Grawemeyer Awards 30th Anniversary
Political Science and Psychology lead lectures with former award winners
The Grawemeyer Awards this fall commemorates three decades of honoring ideas that inspire humanity. As part of the 30th Anniversary Celebration, former Grawemeyer Award in Psychology and Grawemeyer Award for Ideas Improving World Order winners will present short lectures, panel discussions and question-and-answer sessions.
In the College of Arts & Sciences, Prof. Woody Petry (Psychological & Brian Sciences) chairs the committee that administers the Grawemeyer Award in Psychology, which is given to those who are responsible for works that present new and creative ideas with clarity and power—ideas that substantially impact the field of psychology. These ideas help us understand one another and the world around us, providing insights into the human mind.
On Oct. 27, 2015, “Mysteries of the Human Memory” will feature three short lectures led by former Grawemeyer Award in Psychology winners. Elizabeth Loftus will present how misinformation can be implanted into our memories to create very believable false memories; James McGaugh will discuss the importance of memory, why we forget, why others find it difficult to forget and how memories can be strengthened; and Lynn Nadel who will discuss memory reconsolidation, cognitive maps, and brain mechanisms involved in both spatial and episodic memory.
Prof. Chuck Ziegler (Political Science) chairs the committee that administers the Grawemeyer Award for Ideas Improving World Order, which is given to those who have taken on issues of world importance and presented viewpoints that could lead to a more just and peaceful world. Each idea supports one noble cause: to inspire us all to work together for the common good.
On Oct. 29, 2015, Prof. David Buckley (Political Science) will moderate a discussion, “Why Civil Resistance Works,” with former Grawemeyer Award winners Erica Chenoweth and Maria Stephan about their seminal work, "Why Civil Resistance Works: The Strategic Logic of Non-Violent Conflict.” Their analysis of civil uprisings between 1900 and 2006 teaches that non-violent campaigns succeed twice as often as violent ones, even in the face of brutal repression.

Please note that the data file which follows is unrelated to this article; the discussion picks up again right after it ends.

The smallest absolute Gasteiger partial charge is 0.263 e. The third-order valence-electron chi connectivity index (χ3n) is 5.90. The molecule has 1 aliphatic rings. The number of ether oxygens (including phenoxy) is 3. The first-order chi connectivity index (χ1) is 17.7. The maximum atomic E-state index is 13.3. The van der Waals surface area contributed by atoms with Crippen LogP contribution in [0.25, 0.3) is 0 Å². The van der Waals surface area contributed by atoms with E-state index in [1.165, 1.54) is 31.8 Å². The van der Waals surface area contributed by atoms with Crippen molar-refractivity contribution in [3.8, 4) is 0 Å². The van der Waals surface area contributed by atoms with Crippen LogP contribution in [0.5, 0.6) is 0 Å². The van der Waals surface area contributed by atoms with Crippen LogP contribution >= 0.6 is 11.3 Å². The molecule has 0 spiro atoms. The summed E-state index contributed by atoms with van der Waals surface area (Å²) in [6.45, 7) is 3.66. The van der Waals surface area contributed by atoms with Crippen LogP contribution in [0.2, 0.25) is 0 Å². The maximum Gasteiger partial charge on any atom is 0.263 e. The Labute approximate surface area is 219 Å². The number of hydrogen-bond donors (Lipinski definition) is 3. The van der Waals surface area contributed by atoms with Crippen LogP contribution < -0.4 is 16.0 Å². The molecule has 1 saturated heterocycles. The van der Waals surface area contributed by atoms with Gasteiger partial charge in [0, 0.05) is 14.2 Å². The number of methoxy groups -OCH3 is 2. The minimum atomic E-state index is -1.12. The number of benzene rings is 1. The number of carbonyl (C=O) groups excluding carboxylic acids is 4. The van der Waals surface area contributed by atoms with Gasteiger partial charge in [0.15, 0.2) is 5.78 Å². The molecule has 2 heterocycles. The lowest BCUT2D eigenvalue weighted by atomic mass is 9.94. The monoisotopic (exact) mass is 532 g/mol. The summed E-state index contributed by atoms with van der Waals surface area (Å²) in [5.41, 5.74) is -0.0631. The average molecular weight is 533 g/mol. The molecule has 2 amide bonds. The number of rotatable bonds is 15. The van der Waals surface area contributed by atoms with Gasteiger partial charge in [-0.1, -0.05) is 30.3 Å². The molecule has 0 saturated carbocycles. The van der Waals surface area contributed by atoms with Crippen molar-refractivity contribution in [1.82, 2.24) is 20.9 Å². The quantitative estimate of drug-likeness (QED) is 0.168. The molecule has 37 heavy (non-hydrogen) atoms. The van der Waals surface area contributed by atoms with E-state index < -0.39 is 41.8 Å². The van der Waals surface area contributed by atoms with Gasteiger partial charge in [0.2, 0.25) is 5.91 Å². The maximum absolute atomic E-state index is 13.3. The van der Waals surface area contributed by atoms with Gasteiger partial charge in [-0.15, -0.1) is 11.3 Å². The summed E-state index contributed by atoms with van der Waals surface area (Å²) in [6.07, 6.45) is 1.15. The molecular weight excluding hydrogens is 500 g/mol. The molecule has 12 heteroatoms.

Also on Oct. 29, 2015, Dr. Trita Parsi, co-founder and president of the largest Iranian-American grassroots organization in the U.S. and winner of the 2010 Grawemeyer for Ideas Improving World Order, will discuss his ideas set forth in "Treacherous Alliance: The Secret Dealings of Israel, Iran and the U.S." with Prof. Rodger Payne (Political Science) for the talk, “Peace in the Mideast.”
On Oct. 30, 2015, Prof. Julie Bunck (Political Science) will moderate a discussion, “Insights into Corruption,” with Michael Johnston, winner of the 2009 Grawemeyer Award for ideas Improving World Order, will discuss the ideas set forth in his 2005 book, "Syndromes of Corruption: Wealth, Power and Democracy.” He will look at how corruption can take different forms depending on a country's political and economic patterns.
The Grawemeyer Awards are five annual prizes given in the fields of music, political science, psychology, education and religion. They were founded by H. Charles Grawemeyer to help make the world a better place. Grawemeyer distinguished the awards by honoring ideas rather than life-long or publicized personal achievement. He also insisted that the selection process for each of the five awards include a step that involves a committee of lay people knowledgeable in each field. As Grawemeyer saw it, great ideas should be understandable to someone with general knowledge and not be the private treasure of academicians.
For more information, visit Grawemeyer Awards.
See also: Past Grawemeyer Award winners to discuss how their ideas can reshape the global order on courier-journal.com